The Ottomans were the first state to maintain a standing army in Europe since the Roman Empire. The Janissaries have been likened to the Roman Praetorian Guard and they had no equivalent in the Christian armies of the time, where the feudal lords raised troops during wartime. A janissary regiment was effectively the soldier's family. They lived in their barracks and served as policemen and firefighters during peacetime.
Christian rulers such as John Hunyadi having fought against the Janissaries saw the advantage of a regular, well trained army and formed their own.
The Janissary corps was also distinctive in the regular payment of a cash salary to the troops, and differed from the contemporary practice of paying troops only during wartime. The Janissaries were paid quarterly and the Sultan himself, after authorizing the payment of the salaries, dressed as a Janissary, visited the barracks and received his salary as a regular trooper of the First Division.
The Janissary force became particularly significant when the foot soldier carrying firearms proved more effective than the cavalry equipped with sword and spear. Janissaries adopted firearms very early, starting in fifteenth century. By the sixteenth century, the main weapon of the Janissary was the musket. Janissaries also made extensive use of early grenades and hand cannon, such as the Abus gun.
The auxiliary support system of the Janissaries also set them apart from their contemporaries. The Janissaries waged war as one part of a well organized military machine. The Ottoman army had a corps to prepare the road, a corps to pitch the tents ahead, a corps to bake the bread. The cebeci corps carried and distributed weapons and ammunition. The Janissary corps had its own internal medical auxiliaries: Muslim and Jewish surgeons who would travel with the corps during campaigns and had organized methods of moving the wounded and the sick to traveling hospitals behind the lines.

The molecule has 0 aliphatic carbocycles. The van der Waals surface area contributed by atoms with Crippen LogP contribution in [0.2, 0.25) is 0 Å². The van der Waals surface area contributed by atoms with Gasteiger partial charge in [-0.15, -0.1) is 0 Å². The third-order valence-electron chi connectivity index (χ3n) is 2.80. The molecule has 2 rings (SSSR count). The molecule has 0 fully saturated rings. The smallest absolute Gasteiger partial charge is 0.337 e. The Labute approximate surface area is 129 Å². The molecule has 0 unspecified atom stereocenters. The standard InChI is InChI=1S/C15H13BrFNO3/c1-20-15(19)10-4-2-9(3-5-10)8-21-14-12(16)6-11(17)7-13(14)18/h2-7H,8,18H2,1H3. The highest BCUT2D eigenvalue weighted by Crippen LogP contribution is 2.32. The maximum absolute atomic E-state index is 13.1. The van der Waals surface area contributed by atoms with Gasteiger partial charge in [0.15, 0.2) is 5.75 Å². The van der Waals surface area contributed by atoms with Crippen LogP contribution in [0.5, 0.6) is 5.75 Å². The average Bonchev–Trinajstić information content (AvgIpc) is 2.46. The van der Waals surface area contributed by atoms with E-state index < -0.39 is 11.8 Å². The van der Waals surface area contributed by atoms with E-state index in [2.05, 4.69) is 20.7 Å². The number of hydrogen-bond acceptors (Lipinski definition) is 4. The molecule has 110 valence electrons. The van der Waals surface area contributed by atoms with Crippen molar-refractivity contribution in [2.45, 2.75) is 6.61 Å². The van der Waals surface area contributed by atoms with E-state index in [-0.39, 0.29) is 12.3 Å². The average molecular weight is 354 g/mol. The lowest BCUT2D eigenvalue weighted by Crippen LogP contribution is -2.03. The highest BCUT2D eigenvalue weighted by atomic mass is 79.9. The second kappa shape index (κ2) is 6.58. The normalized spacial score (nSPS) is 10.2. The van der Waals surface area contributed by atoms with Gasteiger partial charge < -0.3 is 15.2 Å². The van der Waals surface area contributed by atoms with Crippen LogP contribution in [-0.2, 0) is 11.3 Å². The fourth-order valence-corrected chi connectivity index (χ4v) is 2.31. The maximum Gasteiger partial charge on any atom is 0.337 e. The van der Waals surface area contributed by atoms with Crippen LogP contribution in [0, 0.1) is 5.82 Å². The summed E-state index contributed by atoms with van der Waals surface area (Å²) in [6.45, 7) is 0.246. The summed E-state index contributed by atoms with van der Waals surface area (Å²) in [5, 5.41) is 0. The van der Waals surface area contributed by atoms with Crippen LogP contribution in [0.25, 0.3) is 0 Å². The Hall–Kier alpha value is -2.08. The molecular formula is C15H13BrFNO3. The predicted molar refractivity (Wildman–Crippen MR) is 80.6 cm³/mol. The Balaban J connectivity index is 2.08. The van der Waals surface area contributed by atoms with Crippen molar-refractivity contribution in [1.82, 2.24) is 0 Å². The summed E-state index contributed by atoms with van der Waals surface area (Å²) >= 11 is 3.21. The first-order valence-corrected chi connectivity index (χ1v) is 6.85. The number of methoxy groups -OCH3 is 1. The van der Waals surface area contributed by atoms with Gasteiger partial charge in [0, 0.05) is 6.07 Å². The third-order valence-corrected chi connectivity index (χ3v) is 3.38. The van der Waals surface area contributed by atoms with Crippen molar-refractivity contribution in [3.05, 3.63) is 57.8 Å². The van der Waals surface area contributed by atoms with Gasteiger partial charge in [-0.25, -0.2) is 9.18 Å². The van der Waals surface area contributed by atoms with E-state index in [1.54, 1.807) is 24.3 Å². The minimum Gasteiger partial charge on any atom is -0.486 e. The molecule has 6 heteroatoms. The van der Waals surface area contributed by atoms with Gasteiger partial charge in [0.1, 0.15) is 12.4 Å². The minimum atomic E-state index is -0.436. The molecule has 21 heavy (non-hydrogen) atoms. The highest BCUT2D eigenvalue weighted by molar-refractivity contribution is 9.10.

These differences, along with a war-record that was impressive, made the Janissaries into a subject of interest and study by foreigners in their own time. Although eventually the concept of the modern army incorporated and surpassed most of the distinctions of the Janissary, and the Ottoman Empire dissolved the Janissary corps, the image of the Janissary has remained as one of the symbols of the Ottomans in the western psyche.
In modern times, although the Janissary corps no longer exists as a professional fighting force, the tradition of Mehter music is carried on as a cultural and tourist attraction.
Reputation in Europe
The image of the "Terrible Turk," suggest Nicolle and Hook, has hindered objective European accounts of the Janissaries. However, a writer in the late sixteenth century suggested a number of reasons for their success, including their "devotion to war, taking the offensive, a lack of interest in fixed fortifications, well trained soldiers, strong discipline, use of ruses as well as direct attack, good commanders and no wasting time on amusements." Another commentator "added the cleanliness of their camps, where there was neither gambling, drinking nor swearing, and where there were proper latrines and an efficient corps of water-carriers who followed the army into battle and helped the wounded."
Recruitment, training and status